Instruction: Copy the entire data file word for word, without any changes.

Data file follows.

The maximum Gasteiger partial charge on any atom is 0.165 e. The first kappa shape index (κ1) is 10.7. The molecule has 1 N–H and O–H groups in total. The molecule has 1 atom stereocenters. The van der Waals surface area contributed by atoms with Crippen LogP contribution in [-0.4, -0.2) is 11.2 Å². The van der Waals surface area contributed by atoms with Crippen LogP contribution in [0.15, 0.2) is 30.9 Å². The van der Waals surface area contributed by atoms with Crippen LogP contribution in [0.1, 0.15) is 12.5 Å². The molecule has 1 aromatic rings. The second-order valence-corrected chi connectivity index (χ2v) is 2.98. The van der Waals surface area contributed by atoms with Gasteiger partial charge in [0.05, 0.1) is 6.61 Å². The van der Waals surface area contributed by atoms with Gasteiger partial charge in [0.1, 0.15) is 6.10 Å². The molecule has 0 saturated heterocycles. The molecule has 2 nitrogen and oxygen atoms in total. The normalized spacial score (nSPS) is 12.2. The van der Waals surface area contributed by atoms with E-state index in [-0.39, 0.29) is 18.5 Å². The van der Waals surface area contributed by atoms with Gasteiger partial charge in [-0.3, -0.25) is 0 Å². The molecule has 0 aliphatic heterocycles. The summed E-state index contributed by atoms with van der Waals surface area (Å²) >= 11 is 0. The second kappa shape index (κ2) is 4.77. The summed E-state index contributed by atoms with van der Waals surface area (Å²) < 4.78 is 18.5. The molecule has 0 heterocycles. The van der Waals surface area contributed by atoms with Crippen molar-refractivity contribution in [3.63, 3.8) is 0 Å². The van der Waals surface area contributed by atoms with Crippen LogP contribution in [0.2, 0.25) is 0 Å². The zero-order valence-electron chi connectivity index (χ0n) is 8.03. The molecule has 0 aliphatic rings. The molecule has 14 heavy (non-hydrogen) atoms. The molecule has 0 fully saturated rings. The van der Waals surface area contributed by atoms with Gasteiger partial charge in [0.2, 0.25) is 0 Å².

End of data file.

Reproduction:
The maximum Gasteiger partial charge on any atom is 0.165 e. The first kappa shape index (κ1) is 10.7. The molecule has 1 N–H and O–H groups in total. The molecule has 1 atom stereocenters. The van der Waals surface area contributed by atoms with Crippen LogP contribution in [-0.4, -0.2) is 11.2 Å². The van der Waals surface area contributed by atoms with Crippen LogP contribution in [0.15, 0.2) is 30.9 Å². The van der Waals surface area contributed by atoms with Crippen LogP contribution in [0.1, 0.15) is 12.5 Å². The molecule has 1 aromatic rings. The second-order valence-corrected chi connectivity index (χ2v) is 2.98. The van der Waals surface area contributed by atoms with Gasteiger partial charge in [0.05, 0.1) is 6.61 Å². The van der Waals surface area contributed by atoms with Gasteiger partial charge in [0.1, 0.15) is 6.10 Å². The molecule has 0 saturated heterocycles. The molecule has 2 nitrogen and oxygen atoms in total. The normalized spacial score (nSPS) is 12.2. The van der Waals surface area contributed by atoms with E-state index in [-0.39, 0.29) is 18.5 Å². The van der Waals surface area contributed by atoms with Gasteiger partial charge in [-0.3, -0.25) is 0 Å². The molecule has 0 aliphatic heterocycles. The summed E-state index contributed by atoms with van der Waals surface area (Å²) >= 11 is 0. The second kappa shape index (κ2) is 4.77. The summed E-state index contributed by atoms with van der Waals surface area (Å²) < 4.78 is 18.5. The molecule has 0 heterocycles. The van der Waals surface area contributed by atoms with Crippen molar-refractivity contribution in [3.63, 3.8) is 0 Å². The van der Waals surface area contributed by atoms with Crippen LogP contribution in [0.2, 0.25) is 0 Å². The zero-order valence-electron chi connectivity index (χ0n) is 8.03. The molecule has 0 aliphatic rings. The molecule has 14 heavy (non-hydrogen) atoms. The molecule has 0 fully saturated rings. The van der Waals surface area contributed by atoms with Gasteiger partial charge in [0.2, 0.25) is 0 Å².